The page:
On Wednesday, Iran spurned a U.N.-brokered deal that would have sent its stockpile of low-enriched uranium out of the country. Former U.S. ambassador to the United Nations John Bolton tells NRO that if the Obama administration continues with its “near religious faith in negotiations,” then Iran’s nuclear program will continue to be a threat.
“This is a graphic lesson for what is still a relatively new administration. Iran will not be talked out of their nuclear-weapons program,” says Bolton. “If President Obama is capable of learning from his experiences, then he would see that further negotiations with Iran are not going to produce results. This has been obvious for seven years, and Iran’s recent decision is just one more brick in the wall.”
President Obama said in Seoul earlier today that there will be now be “consequences” for Iran. The Associated Press reports that the U.N. Security Council’s permanent members — Britain, China, France, Russia, and the U.S. — plus Germany will meet Friday in Brussels to discuss what measures can be taken.
“Our expectation is that over the next several weeks, we will be developing a package of potential steps we could take that will indicate our seriousness to Iran,” said Obama. “I continue to hold out the prospect that they may decide to walk through this door. I hope they do.”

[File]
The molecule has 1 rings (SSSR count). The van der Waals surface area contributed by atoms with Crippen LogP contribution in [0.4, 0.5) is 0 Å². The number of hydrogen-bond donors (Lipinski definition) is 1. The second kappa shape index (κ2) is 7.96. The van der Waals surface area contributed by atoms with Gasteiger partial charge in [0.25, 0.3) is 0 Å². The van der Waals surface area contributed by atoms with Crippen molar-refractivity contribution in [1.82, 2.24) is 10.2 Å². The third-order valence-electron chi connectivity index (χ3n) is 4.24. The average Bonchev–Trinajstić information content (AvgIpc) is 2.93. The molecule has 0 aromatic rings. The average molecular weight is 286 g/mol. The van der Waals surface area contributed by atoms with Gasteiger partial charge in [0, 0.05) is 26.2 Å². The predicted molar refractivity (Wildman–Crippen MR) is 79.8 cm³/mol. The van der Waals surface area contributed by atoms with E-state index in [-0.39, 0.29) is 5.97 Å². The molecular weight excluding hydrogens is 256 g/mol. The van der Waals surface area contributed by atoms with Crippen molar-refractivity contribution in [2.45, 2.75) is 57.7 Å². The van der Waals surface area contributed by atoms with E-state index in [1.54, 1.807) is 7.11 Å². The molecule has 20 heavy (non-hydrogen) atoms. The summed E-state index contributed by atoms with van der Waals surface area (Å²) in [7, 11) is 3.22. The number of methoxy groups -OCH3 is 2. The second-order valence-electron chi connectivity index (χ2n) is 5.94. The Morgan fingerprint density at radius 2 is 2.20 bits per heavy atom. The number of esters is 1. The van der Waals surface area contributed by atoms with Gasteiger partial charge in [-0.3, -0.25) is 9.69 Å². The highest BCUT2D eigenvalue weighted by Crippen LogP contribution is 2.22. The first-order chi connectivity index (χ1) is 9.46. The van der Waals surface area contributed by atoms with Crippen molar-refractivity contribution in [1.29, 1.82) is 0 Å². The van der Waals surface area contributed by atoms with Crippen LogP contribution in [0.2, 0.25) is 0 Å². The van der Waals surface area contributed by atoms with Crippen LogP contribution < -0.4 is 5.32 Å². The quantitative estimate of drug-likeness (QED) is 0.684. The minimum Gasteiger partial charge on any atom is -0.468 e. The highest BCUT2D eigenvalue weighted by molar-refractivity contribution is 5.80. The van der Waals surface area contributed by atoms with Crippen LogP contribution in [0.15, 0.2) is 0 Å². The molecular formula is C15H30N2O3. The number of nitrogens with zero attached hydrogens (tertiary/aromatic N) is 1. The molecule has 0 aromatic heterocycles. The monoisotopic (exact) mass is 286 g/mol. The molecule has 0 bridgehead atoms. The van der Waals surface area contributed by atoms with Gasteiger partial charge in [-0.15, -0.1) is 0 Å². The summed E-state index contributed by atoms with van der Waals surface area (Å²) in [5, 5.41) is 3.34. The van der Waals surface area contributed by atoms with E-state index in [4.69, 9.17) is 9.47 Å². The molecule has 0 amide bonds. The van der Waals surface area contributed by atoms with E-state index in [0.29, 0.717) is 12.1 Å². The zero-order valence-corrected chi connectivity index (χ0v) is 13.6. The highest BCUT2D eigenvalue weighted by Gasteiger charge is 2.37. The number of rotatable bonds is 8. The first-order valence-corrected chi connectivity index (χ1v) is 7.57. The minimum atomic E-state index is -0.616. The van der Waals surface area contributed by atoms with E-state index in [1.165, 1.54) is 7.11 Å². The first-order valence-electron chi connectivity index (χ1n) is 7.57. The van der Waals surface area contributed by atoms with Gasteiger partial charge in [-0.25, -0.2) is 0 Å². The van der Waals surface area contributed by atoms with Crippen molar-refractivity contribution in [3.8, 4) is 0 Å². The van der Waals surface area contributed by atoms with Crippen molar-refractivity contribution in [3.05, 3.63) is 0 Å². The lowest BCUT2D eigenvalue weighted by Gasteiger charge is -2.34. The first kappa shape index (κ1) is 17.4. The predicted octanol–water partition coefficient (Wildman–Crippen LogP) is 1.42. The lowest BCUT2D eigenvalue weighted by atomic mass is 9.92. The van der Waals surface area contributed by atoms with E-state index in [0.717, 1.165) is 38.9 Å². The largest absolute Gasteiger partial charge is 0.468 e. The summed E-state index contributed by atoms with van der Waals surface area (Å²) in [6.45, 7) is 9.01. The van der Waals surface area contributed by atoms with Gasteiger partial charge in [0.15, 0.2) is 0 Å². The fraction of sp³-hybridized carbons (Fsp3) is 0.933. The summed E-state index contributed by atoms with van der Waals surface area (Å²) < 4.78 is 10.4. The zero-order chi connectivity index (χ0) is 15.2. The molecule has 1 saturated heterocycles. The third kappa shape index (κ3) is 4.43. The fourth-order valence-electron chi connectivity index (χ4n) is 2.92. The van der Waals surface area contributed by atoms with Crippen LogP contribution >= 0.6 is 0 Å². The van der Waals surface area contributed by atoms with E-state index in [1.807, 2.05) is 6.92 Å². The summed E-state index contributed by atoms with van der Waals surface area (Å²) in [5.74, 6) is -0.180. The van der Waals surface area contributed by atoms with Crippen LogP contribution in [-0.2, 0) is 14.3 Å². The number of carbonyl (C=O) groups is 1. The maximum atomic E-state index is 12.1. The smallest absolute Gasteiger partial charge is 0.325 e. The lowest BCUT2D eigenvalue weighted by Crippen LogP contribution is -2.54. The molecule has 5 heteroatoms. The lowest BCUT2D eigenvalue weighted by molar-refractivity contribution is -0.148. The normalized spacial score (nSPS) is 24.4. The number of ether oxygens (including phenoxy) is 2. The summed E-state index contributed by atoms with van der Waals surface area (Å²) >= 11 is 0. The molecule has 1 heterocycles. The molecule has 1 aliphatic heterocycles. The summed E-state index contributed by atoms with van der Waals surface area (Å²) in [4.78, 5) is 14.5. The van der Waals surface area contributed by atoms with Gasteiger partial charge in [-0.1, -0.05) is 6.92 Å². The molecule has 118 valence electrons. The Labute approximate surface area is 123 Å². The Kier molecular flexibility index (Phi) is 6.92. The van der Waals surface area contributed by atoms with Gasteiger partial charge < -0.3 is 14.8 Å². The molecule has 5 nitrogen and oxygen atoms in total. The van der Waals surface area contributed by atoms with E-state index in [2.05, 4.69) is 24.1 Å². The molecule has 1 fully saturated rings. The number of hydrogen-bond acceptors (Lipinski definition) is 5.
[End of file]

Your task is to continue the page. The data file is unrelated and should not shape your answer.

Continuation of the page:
Bolton says that Obama is missing the point. “We need to declare that we’re tired with negotiations,” says Bolton. “We need to be willing to ratchet up sanctions. But most importantly, we need to understand that there is no way to deal with nuclear weapons without regime change or force. The chances that the Obama administration understands this are not even between slim and zero — there’s simply no chance. They can’t see the reality of the situation.”
“I’ve always though that the (proposed U.N. deal) was a distraction from the real issue,” says Bolton. “The real issue with Iran has always been its uranium enrichment, not where it is shipped. This decision just takes us back to where we were before talks of a deal got started.”
We should expect “very little” to come out of the meeting in Brussels, adds Bolton. “Iran has done what it needed to do. The inspectors did not find centrifuges, so the board of the IAEA is not likely to do anything with incomplete evidence.”